How can ideas, techniques, and applications taken from Exploratory Data Analysis (EDA) enrich mathematics instruction? How do students and teachers respond to ideas of EDA? How must EDA be transformed in order to reach a pedagogically useful position in the mathematics curriculum within general education? The paper describes some results of a teaching experiment concerning ideas of EDA. It was explored how basic new displays such as stem-and-leaf and boxplots can be taught and learned and how they have to be regarded in the context of more traditional statistical displays and newer computer supported displays. A new structuring of the cognitive tool kit for elementary data analysis is sketched. EDA is communicated to teachers and students as detective work. The paper describes ways and problems to do this and how such ideas were transformed in the classroom. Difficulties that arose with using open material and complex data sets in the classroom are discussed with an example concerning deaths in traffic accidents in west Germany from 1953-1987.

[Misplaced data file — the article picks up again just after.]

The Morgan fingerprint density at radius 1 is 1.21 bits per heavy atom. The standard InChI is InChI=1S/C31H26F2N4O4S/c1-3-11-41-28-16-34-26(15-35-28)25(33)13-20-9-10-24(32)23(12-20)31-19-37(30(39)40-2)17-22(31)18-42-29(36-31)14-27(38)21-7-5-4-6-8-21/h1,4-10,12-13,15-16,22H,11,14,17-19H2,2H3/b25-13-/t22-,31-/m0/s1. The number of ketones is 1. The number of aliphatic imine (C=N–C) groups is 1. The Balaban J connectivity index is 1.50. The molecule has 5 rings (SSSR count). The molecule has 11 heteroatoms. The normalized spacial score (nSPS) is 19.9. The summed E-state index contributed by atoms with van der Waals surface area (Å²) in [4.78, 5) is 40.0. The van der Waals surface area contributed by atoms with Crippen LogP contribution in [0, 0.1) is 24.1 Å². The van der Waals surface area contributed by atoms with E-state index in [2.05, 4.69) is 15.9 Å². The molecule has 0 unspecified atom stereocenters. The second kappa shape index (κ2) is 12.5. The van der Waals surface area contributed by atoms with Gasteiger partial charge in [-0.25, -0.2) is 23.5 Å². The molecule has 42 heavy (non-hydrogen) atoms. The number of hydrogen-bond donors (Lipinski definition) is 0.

- Prof Dev